KIEV, May 27 (Xinhua) -- As the Ukrainians are about to have a new leader who vows to put an end to the prolonged crisis, more violence flared up in the country's eastern regions, denting hope for a quick realization of stability.
On Monday, armed activists in the eastern city of Donetsk clashed with government troops at a local train station and an airport, where gunfire, explosions were heard and fighter jets seen fly over.
The incidents came just one day after the presidential election, casting more shadow over the future of the eastern European country.
Preliminary official results showed independent politician Petro Poroshenko was a comfortable winner, snatching a strong lead with 53.7 percent of the vote. Former Prime Minister Yulia Tymoshenko conceded defeat with only 13 percent of the vote.
Following the election, Poroshenko, a 48-year-old wealthy businessman dubbed the "chocolate king" unveiled a comprehensive plan for solving the ongoing crisis in the country, which includes provisions to end violence in the eastern regions and harmonize relationship with Russia.
He also vowed to do his best to seek the return of Crimea.
"We have to stop the war and bring peace throughout Ukraine and return the stability to the eastern part of the country," said Poroshenko.
The presidential election took place three months after former President Viktor Yanukovych fled to Russia following months of street protests over his refusal to sign an association agreement with the European Union. Tensions have also been growing in the country's eastern regions, where activists are striving for independence after the absorption of Crimea into Russia.
The Ukrainian election with Poroshenko as the sure winner has drawn worldwide attention.
At a daily press briefing on Monday, Chinese Foreign Ministry spokesman Qin Gang said that China respects the Ukrainian people's choice and hopes relevant sides will continue to push forward the crisis resolution process through political means so as to realize stability and restore order.
While promising to respect the will of Ukrainians in their presidential election, Russia on Monday warned Kiev against resuming military operation in the country's east, which it said would be a "big mistake."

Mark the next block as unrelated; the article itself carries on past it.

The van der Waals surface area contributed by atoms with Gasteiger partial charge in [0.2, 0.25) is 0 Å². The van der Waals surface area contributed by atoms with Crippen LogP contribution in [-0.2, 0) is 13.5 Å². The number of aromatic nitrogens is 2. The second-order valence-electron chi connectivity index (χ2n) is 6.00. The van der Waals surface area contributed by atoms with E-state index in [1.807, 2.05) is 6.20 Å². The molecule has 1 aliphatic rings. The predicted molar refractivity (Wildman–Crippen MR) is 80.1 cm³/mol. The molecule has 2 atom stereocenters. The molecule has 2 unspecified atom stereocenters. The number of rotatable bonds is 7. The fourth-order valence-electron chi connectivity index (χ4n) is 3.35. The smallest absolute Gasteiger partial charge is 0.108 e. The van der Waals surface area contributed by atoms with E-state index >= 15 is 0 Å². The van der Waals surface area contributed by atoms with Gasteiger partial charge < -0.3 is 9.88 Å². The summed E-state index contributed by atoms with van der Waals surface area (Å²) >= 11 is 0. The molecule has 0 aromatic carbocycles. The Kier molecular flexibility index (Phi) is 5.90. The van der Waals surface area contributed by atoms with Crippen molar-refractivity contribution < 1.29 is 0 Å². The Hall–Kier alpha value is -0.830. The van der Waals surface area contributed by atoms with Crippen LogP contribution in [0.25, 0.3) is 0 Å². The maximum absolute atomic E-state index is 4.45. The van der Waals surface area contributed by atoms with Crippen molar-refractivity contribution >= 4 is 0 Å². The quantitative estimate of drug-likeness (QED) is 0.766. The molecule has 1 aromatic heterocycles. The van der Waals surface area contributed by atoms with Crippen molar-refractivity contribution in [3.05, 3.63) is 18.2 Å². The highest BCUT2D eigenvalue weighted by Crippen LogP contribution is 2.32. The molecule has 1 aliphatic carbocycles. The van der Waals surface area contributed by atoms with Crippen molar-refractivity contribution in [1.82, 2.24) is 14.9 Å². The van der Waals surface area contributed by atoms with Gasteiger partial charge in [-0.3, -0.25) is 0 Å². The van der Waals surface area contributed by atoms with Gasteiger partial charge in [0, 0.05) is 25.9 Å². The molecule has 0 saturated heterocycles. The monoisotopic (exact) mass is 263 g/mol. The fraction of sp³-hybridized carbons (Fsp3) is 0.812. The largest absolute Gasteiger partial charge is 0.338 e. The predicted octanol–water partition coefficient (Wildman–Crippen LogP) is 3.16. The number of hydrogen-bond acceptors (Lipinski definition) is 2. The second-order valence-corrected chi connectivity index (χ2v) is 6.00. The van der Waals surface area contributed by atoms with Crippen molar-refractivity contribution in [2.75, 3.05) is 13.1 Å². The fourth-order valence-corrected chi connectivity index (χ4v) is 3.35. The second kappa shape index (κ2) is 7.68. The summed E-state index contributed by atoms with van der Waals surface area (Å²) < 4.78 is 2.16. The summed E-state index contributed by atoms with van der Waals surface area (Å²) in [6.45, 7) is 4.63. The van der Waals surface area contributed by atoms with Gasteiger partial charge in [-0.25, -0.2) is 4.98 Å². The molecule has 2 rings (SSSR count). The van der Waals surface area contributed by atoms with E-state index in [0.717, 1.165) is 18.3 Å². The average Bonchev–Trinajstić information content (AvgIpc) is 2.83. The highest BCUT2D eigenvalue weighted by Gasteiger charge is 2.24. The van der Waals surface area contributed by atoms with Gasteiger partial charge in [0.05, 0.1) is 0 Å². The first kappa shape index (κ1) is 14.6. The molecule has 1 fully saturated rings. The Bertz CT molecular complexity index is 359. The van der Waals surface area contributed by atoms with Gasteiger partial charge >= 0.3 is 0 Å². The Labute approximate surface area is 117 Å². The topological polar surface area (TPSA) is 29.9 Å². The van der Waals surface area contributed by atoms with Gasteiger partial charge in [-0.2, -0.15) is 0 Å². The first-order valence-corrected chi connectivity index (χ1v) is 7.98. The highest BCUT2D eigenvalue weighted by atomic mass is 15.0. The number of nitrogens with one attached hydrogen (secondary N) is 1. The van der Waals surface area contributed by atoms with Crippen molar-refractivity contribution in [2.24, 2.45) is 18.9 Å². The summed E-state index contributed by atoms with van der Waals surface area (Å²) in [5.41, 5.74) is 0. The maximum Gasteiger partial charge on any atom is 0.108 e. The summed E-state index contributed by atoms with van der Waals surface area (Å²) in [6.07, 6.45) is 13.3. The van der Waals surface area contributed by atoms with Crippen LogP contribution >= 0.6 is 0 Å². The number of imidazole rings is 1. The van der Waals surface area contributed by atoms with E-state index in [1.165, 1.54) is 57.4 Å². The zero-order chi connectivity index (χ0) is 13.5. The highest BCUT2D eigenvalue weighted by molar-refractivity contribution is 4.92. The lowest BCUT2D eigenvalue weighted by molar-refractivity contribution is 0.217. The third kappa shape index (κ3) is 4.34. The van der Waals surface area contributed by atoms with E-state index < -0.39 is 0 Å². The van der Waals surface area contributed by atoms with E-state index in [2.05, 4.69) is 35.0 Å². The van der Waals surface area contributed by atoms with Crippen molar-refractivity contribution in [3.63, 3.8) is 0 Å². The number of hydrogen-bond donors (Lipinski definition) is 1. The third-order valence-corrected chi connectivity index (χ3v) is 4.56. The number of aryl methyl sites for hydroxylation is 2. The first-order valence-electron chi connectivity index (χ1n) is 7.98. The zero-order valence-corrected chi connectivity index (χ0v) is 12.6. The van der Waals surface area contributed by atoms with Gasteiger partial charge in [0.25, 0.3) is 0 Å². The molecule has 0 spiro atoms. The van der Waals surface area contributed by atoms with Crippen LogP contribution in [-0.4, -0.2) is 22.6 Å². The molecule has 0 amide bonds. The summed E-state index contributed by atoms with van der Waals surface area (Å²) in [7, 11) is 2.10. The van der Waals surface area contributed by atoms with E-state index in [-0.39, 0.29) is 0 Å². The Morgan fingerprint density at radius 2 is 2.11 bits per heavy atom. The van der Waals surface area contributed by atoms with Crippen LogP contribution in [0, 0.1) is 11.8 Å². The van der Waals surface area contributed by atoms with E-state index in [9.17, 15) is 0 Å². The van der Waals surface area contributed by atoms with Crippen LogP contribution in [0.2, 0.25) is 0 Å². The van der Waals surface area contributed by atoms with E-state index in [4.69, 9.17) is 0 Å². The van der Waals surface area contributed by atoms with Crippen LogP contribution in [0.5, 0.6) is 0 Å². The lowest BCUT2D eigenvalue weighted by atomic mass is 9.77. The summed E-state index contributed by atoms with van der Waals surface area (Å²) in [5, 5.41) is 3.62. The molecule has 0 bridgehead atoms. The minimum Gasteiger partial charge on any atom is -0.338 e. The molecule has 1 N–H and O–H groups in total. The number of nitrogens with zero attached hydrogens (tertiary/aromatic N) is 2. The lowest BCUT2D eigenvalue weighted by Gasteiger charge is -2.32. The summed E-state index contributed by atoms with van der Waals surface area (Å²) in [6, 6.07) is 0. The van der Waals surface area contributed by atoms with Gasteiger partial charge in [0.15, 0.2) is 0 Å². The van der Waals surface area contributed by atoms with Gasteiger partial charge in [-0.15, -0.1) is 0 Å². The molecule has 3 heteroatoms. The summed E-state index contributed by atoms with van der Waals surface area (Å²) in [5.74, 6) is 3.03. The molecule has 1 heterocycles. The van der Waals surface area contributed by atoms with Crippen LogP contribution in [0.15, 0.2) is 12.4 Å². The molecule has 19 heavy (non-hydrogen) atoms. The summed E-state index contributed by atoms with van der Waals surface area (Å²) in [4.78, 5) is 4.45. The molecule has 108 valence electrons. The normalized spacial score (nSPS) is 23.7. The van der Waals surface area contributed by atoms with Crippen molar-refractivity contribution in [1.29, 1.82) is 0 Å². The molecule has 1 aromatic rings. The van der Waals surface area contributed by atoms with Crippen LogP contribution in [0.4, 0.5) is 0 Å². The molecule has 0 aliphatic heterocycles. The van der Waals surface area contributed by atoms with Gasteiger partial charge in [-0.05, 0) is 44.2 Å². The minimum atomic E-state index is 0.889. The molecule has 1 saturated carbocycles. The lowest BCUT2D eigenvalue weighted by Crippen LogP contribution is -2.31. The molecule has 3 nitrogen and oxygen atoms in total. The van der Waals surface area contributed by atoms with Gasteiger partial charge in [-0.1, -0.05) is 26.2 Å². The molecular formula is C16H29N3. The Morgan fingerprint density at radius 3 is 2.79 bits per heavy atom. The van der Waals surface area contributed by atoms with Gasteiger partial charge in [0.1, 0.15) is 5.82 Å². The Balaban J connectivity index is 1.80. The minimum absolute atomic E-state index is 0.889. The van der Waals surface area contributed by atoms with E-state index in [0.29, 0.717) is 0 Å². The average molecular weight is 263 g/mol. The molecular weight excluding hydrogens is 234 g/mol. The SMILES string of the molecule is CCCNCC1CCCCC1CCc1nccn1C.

"We are hoping that Petro Poroshenko will do everything to prevent some extremist radial tendencies in Kiev toward the eastern and southern regions of Ukraine, or on any other region of this country, from prevailing," said Russian Foreign Minister Sergei Lavrov.
Meanwhile, Ukraine's election has been greeted with applause from the West.
The United States looks forward to working with the next president and the new parliament of Ukraine to support the country's efforts to enact important reforms, U.S. President Barack Obama said Sunday.
"This election is another important step forward in the efforts of the Ukrainian government to unify the country and reach out to all of its citizens to ensure their concerns are addressed and aspirations met," Obama said in a statement.
In Paris, French President Francois Hollande said that Poroshenko's win would open a new phase in Ukraine and allow political stability and economic recovery.
He urged the president-elect to carry out national dialogue and implement institutional reforms.
In Berlin, German Chancellor Angela Merkel welcomed the preliminary result of presidential election in Ukraine, and called for further political process to stabilize the situation.
At a press conference, Merkel said the presidential election was the first step for Ukraine, and should lead to a constitutional process and parliament elections.
NATO Secretary General Anders Fogh Rasmussen commended the considerable efforts of the Ukrainian authorities to organize the election throughout the country, saying the alliance will continue to support efforts to find a peaceful solution to the Ukrainian crisis.
Ukraine agrees to pay gas debt to Russia
BERLIN, May 26 (Xinhua) -- Ukraine agreed to start in this week paying a gas debt it owed Russia, in a bid to resolve a gas supply dispute between the two countries, said European Union Energy Commissioner Guenther Oettinger in Berlin on Monday.
Ukraine agreed to pay 2 billion U.S. dollars back to Russia by Thursday for the gas delivered since July last year, said Oettinger in a press conference started nearly one and half hours later than scheduled, following a meeting with Ukraine Energy Minister Yuri Prodan and his Russian counterpart Alexander Novak. Full story
Russia says to respect will of Ukrainians, warns Kiev against military operation
MOSCOW, May 26 (Xinhua) -- Russia said Monday it would respect the will of Ukrainians in their presidential election, but warned Kiev against resuming a military operation in the country's southeastern regions.
"The fact that the vote was organized in many regions of Ukraine could probably be regarded as a generally positive fact. As the president (Vladimir Putin) has said, we will respect the will expressed by the Ukrainian people," Foreign Minister Sergei Lavrov told reporters. Full story